AHP readers will be interested in a new online first article in History of Psychology: “Adolphe Quetelet and the legacy of the “average man” in psychology,” Tafreshi, Donna. Abstract:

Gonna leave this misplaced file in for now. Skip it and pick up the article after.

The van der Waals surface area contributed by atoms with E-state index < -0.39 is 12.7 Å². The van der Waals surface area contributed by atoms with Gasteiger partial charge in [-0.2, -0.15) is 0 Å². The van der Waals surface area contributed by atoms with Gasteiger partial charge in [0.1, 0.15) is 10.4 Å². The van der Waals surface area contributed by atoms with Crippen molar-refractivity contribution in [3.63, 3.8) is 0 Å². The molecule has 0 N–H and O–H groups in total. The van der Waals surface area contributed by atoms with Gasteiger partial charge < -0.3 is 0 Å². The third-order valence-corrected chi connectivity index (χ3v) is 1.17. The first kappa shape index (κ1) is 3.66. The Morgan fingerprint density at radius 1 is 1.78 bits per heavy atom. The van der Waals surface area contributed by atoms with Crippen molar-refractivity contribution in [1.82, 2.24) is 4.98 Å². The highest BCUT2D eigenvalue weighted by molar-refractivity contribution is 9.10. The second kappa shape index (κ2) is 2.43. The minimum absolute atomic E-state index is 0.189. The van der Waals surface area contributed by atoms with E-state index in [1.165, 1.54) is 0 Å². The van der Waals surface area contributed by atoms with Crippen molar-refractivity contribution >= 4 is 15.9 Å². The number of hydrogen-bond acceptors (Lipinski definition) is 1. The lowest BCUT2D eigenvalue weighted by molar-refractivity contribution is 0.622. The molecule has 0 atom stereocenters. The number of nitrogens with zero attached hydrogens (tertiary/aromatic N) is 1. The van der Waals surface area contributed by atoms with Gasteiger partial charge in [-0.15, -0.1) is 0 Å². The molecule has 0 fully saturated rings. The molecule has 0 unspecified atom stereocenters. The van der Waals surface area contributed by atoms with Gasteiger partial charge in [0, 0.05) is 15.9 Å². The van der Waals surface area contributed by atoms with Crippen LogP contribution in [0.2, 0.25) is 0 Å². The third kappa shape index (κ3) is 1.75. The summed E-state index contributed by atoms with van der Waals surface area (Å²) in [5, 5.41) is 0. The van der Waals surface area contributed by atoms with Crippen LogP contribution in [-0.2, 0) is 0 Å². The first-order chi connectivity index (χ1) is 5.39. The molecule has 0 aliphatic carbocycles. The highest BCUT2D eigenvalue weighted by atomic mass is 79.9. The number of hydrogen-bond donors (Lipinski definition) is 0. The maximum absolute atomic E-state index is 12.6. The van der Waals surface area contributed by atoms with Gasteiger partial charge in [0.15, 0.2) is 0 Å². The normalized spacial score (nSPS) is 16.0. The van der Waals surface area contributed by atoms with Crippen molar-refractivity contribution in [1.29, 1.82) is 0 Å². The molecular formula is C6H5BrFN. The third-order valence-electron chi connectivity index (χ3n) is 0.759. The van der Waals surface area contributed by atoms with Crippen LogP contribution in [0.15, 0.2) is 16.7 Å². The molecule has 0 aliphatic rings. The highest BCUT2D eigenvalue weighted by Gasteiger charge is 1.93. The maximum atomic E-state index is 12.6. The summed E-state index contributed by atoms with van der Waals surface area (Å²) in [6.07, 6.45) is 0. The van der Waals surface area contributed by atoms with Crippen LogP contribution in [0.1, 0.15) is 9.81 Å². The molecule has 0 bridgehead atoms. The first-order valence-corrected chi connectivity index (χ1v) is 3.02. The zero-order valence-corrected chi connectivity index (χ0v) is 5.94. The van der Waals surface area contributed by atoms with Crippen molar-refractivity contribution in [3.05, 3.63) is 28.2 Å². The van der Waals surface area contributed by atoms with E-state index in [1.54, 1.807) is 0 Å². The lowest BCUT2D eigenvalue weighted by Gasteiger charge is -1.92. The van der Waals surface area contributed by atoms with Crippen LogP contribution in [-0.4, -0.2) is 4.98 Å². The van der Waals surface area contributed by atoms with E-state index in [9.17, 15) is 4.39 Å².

Adolphe Quetelet was a Belgian polymath who aimed to advance aggregate-level statistical tools as a unifying framework for all scientific disciplines. In doing so, Quetelet adopted the astronomer’s Law of Error (i.e., the normal distribution curve) and applied it to the study of moral and social phenomena in developing his notion of physique sociale (social physics). Quetelet further focused his attention on l’homme moyen (the average man) and, as such, argued that the average value of a distribution should be of primary concern in the study of human attributes. In the present article, I examine the influences that these ideas had on the methodological practices of late 19th- and early 20th- century psychologists. I illustrate how the dominant methodological approach implemented by psychologists in the early 20th century was deeply rooted in the demography of Quetelet’s social statistics. In particular, I argue that psychologists’ adoption of the Neo-Galtonian model of research was successful because it embraced Quetelet’s determinism, emphasis on average values, and grouping of distributions based on type.